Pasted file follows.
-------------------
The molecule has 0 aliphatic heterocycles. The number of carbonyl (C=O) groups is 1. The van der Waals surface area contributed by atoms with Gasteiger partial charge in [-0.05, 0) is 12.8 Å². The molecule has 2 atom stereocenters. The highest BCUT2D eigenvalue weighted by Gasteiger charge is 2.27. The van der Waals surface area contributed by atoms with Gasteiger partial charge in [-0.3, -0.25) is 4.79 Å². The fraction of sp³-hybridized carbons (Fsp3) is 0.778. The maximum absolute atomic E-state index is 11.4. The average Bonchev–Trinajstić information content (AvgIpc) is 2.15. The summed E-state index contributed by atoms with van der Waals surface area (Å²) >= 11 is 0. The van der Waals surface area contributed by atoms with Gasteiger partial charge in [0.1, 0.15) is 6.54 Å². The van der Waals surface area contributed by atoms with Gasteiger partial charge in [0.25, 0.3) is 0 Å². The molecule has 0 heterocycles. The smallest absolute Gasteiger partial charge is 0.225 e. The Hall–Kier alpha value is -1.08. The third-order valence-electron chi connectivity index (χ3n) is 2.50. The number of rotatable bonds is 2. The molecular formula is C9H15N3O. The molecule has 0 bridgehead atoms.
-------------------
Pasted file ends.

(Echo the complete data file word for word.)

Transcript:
The molecule has 0 aliphatic heterocycles. The number of carbonyl (C=O) groups is 1. The van der Waals surface area contributed by atoms with Gasteiger partial charge in [-0.05, 0) is 12.8 Å². The molecule has 2 atom stereocenters. The highest BCUT2D eigenvalue weighted by Gasteiger charge is 2.27. The van der Waals surface area contributed by atoms with Gasteiger partial charge in [-0.3, -0.25) is 4.79 Å². The fraction of sp³-hybridized carbons (Fsp3) is 0.778. The maximum absolute atomic E-state index is 11.4. The average Bonchev–Trinajstić information content (AvgIpc) is 2.15. The summed E-state index contributed by atoms with van der Waals surface area (Å²) >= 11 is 0. The van der Waals surface area contributed by atoms with Gasteiger partial charge in [0.1, 0.15) is 6.54 Å². The van der Waals surface area contributed by atoms with Gasteiger partial charge in [0.25, 0.3) is 0 Å². The molecule has 0 heterocycles. The smallest absolute Gasteiger partial charge is 0.225 e. The Hall–Kier alpha value is -1.08. The third-order valence-electron chi connectivity index (χ3n) is 2.50. The number of rotatable bonds is 2. The molecular formula is C9H15N3O. The molecule has 0 bridgehead atoms.